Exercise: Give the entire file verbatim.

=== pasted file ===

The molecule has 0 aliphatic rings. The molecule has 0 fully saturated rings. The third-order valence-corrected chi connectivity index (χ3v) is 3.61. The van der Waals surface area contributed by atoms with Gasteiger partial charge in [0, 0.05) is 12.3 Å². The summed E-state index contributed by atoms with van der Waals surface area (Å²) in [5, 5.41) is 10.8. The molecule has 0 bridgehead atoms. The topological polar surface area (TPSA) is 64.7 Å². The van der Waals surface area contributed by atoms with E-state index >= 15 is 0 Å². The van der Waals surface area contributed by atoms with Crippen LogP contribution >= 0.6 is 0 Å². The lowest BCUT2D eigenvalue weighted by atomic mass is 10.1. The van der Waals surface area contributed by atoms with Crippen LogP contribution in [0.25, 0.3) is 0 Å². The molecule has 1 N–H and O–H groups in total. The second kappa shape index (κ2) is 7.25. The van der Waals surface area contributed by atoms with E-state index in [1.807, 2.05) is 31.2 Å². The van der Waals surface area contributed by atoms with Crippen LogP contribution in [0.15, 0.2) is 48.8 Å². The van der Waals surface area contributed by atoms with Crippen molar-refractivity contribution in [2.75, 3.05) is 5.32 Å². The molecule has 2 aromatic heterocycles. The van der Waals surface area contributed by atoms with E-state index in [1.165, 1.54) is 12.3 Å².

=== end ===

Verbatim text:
The molecule has 0 aliphatic rings. The molecule has 0 fully saturated rings. The third-order valence-corrected chi connectivity index (χ3v) is 3.61. The van der Waals surface area contributed by atoms with Gasteiger partial charge in [0, 0.05) is 12.3 Å². The summed E-state index contributed by atoms with van der Waals surface area (Å²) in [5, 5.41) is 10.8. The molecule has 0 bridgehead atoms. The topological polar surface area (TPSA) is 64.7 Å². The van der Waals surface area contributed by atoms with E-state index >= 15 is 0 Å². The van der Waals surface area contributed by atoms with Crippen LogP contribution >= 0.6 is 0 Å². The lowest BCUT2D eigenvalue weighted by atomic mass is 10.1. The van der Waals surface area contributed by atoms with Crippen LogP contribution in [0.25, 0.3) is 0 Å². The molecule has 1 N–H and O–H groups in total. The second kappa shape index (κ2) is 7.25. The van der Waals surface area contributed by atoms with E-state index in [1.807, 2.05) is 31.2 Å². The van der Waals surface area contributed by atoms with Crippen LogP contribution in [0.15, 0.2) is 48.8 Å². The van der Waals surface area contributed by atoms with Crippen molar-refractivity contribution in [2.75, 3.05) is 5.32 Å². The molecule has 2 aromatic heterocycles. The van der Waals surface area contributed by atoms with E-state index in [1.165, 1.54) is 12.3 Å².